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Most of the cryptocurrency enthusiasts are accustomed to non-fungible tokens (NFTs). They have become an inherent part of the cryptocurrency ecosystem mostly in the years 2021 and 2022 and are unlikely to be moving away from it.
This is even more supported with the rather new emergence of Bitcoin NFTs. Until now, NFTs were mostly dominant on the Ethereum or Solana networks. But Bitcoin Ordinals have changed that and created not only a new market for them, but also helped to spark a debate about whether people need Bitcoin NFTs or not.
Before we explore Bitcoin Ordinals, let’s quickly summarise what NFTs are, as it is essential to understand this concept in order to discuss the future and potential of Bitcoin Ordinals. NFTs, or non-fungible tokens, are a type of digital asset that represents ownership of a unique item or piece of content, such as a piece of art, a video clip, a tweet, or a virtual real estate property in a game.
Unlike fungible assets like cryptocurrencies, each NFT is unique and theoretically cannot be exchanged for another NFT on a one-to-one basis. NFTs are typically bought and sold on blockchain platforms, which provide a secure and transparent way of verifying ownership and ensuring authenticity.
NFTs have become popular in recent years as a way for artists, musicians, and other creators to monetise their digital creations and establish ownership of their work. NFTs can be sold in online marketplaces, and their value can appreciate over time based on market demand.
NFTs have been for almost their entirety solely a domain of Ethereum or other smart contract platforms such as Solana, Cardano or Polygon. Yet, the biggest boom of NFTs has been recently seen in Bitcoin. Since the end of January, when the so-called Bitcoin Ordinals, or Bitcoin NFTs, have been released, a lot more attention has been given to what Bitcoin is and whether NFTs on Bitcoin are helpful.
While we will try to answer the helpfulness of Bitcoin NFTs later on, Ordinals are not the first try in Bitcoin NFTs. In 2014 a project called Counterparty created the Rare Pepe NFT collection, which however did not receive the needed audience. The same applies to Stacks, which in 2017 tried yet again to bring NFTs to the Bitcoin blockchain.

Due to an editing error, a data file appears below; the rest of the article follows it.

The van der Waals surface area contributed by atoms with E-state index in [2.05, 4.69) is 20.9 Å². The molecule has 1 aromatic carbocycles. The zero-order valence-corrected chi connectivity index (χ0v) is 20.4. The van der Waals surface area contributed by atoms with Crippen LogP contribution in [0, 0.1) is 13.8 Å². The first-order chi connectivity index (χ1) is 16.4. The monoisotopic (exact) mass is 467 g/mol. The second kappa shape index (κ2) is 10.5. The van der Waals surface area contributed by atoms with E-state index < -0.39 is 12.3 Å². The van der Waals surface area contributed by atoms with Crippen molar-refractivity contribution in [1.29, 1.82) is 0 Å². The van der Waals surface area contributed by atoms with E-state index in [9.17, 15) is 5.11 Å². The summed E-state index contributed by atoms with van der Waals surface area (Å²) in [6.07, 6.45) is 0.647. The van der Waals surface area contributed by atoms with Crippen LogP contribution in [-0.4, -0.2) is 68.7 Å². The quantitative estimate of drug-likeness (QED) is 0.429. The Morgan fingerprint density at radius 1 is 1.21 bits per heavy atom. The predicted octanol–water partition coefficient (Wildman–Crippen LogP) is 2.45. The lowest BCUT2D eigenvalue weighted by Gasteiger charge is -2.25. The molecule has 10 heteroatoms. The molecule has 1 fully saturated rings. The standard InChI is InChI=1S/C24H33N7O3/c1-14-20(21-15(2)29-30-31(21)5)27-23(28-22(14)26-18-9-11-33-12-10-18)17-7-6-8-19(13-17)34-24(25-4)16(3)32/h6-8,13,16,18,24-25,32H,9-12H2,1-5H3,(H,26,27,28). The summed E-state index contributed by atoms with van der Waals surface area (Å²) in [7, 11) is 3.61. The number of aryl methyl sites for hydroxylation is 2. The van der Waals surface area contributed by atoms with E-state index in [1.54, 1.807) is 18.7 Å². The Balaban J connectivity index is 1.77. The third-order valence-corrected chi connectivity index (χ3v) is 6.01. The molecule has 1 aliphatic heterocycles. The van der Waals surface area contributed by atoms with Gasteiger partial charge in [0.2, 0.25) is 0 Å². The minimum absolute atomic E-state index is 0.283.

However, for everything to allow this to happen, Bitcoin needed to go through SegWit and Taproot upgrades, both of which helped immensely in creation of Bitcoin Ordinals. Thanks to these improvements, Bitcoin has allowed for NFT creation in the form of Ordinals, which are currently extremely popular. But what are they?
“What the team came up with Ordinals is genius. It is super core to the Bitcoin ethos in that they basically took several different things and pieced them together in a way the original creators didn’t foresee or expect.”
Alex Miller, CEO of Hiro
At the end of January, Casey Rodamor, Bitcoin developer and software engineer released Ordinals, a project that inscribes data onto satoshis and on-chain directly. Inscription, the process that is akin to minting, allows for data such as pictures, jpegs, audio clips or even games to now become part of Bitcoin blockchain.
This makes Ordinals unique, since they cannot be modified, which for instance is not true for Ethereum NFTs which depend on off-chain metadata that can be modified. Muneeb Ali, co-founder of Stacks and CEO of Trust Machines, describes the difference between Bitcoin NFTs and other NFTs as follows:
“The unique thing about Ordinals is it is putting the image literally in the blockchain. Other NFTs usually link to the images on-chain.”
Currently, more than 260,000 Ordinals have been created, however, this figure is rising pretty quickly. And so is their price. Ordinal Punk 94 was, for instance, sold for more than $214,000, which is more than some of the most renowned and established pieces of CryptoPunk NFTs on Ethereum.
The usecases of such Bitcoin NFTs are countless. These include for example:
Other than that, users can also benefit from virtual real estate verifications, gaming or different predominantly digital industries where any form of identification or verification is needed. With Bitcoin Ordinals, this would make the whole process much easier, although most of the newly minted NFTs are currently not serving this purpose.
Most of them are currently only seen as collectibles or a way to make a quick buck. The rarity of the Bitcoin NFTs will definitely play a key role in the future. It is possible that satoshis connected to halving or upgrade changes will be deemed as more valuable than others.
Nevertheless, this can seriously affect the fungibility argument of Bitcoin, since one satoshi will no longer be equal to any other satoshi. At least not in theory, since some Ordinals might be much more valuable, making the specific stats much more valuable as well. Nonetheless, this is a debate that will unravel mostly in the future as it is currently really soon to know what the real influence of this on the Bitcoin overall can be.